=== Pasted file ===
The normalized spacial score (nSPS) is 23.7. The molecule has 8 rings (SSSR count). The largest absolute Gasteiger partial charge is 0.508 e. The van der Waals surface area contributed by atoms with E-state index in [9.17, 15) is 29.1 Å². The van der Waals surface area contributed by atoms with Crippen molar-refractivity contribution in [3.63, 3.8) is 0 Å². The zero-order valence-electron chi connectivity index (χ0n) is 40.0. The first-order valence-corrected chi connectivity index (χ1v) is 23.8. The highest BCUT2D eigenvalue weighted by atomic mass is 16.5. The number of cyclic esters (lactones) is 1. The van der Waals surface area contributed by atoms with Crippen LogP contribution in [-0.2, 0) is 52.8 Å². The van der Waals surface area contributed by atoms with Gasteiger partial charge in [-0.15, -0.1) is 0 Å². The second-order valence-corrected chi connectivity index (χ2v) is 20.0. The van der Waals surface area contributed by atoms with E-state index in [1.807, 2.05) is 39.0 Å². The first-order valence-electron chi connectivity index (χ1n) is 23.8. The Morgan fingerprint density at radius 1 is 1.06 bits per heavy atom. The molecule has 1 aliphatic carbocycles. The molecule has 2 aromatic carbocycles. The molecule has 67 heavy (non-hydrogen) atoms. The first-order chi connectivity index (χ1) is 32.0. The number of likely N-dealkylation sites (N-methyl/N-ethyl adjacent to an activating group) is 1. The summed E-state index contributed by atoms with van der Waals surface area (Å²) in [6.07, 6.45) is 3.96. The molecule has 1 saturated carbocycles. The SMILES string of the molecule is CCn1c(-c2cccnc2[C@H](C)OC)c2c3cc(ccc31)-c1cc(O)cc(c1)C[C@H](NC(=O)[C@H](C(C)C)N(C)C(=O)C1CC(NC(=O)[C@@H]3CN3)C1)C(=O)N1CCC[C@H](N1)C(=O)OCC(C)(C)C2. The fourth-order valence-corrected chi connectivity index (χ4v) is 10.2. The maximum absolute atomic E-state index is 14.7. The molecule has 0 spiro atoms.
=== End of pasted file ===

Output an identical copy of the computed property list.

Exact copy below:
The normalized spacial score (nSPS) is 23.7. The molecule has 8 rings (SSSR count). The largest absolute Gasteiger partial charge is 0.508 e. The van der Waals surface area contributed by atoms with E-state index in [9.17, 15) is 29.1 Å². The van der Waals surface area contributed by atoms with Crippen molar-refractivity contribution in [3.63, 3.8) is 0 Å². The zero-order valence-electron chi connectivity index (χ0n) is 40.0. The first-order valence-corrected chi connectivity index (χ1v) is 23.8. The highest BCUT2D eigenvalue weighted by atomic mass is 16.5. The number of cyclic esters (lactones) is 1. The van der Waals surface area contributed by atoms with Crippen LogP contribution in [-0.2, 0) is 52.8 Å². The van der Waals surface area contributed by atoms with Gasteiger partial charge in [-0.15, -0.1) is 0 Å². The second-order valence-corrected chi connectivity index (χ2v) is 20.0. The van der Waals surface area contributed by atoms with E-state index in [1.807, 2.05) is 39.0 Å². The first-order valence-electron chi connectivity index (χ1n) is 23.8. The Morgan fingerprint density at radius 1 is 1.06 bits per heavy atom. The molecule has 1 aliphatic carbocycles. The molecule has 2 aromatic carbocycles. The molecule has 67 heavy (non-hydrogen) atoms. The first-order chi connectivity index (χ1) is 32.0. The number of likely N-dealkylation sites (N-methyl/N-ethyl adjacent to an activating group) is 1. The summed E-state index contributed by atoms with van der Waals surface area (Å²) in [6.07, 6.45) is 3.96. The molecule has 1 saturated carbocycles. The SMILES string of the molecule is CCn1c(-c2cccnc2[C@H](C)OC)c2c3cc(ccc31)-c1cc(O)cc(c1)C[C@H](NC(=O)[C@H](C(C)C)N(C)C(=O)C1CC(NC(=O)[C@@H]3CN3)C1)C(=O)N1CCC[C@H](N1)C(=O)OCC(C)(C)C2. The fourth-order valence-corrected chi connectivity index (χ4v) is 10.2. The maximum absolute atomic E-state index is 14.7. The molecule has 0 spiro atoms.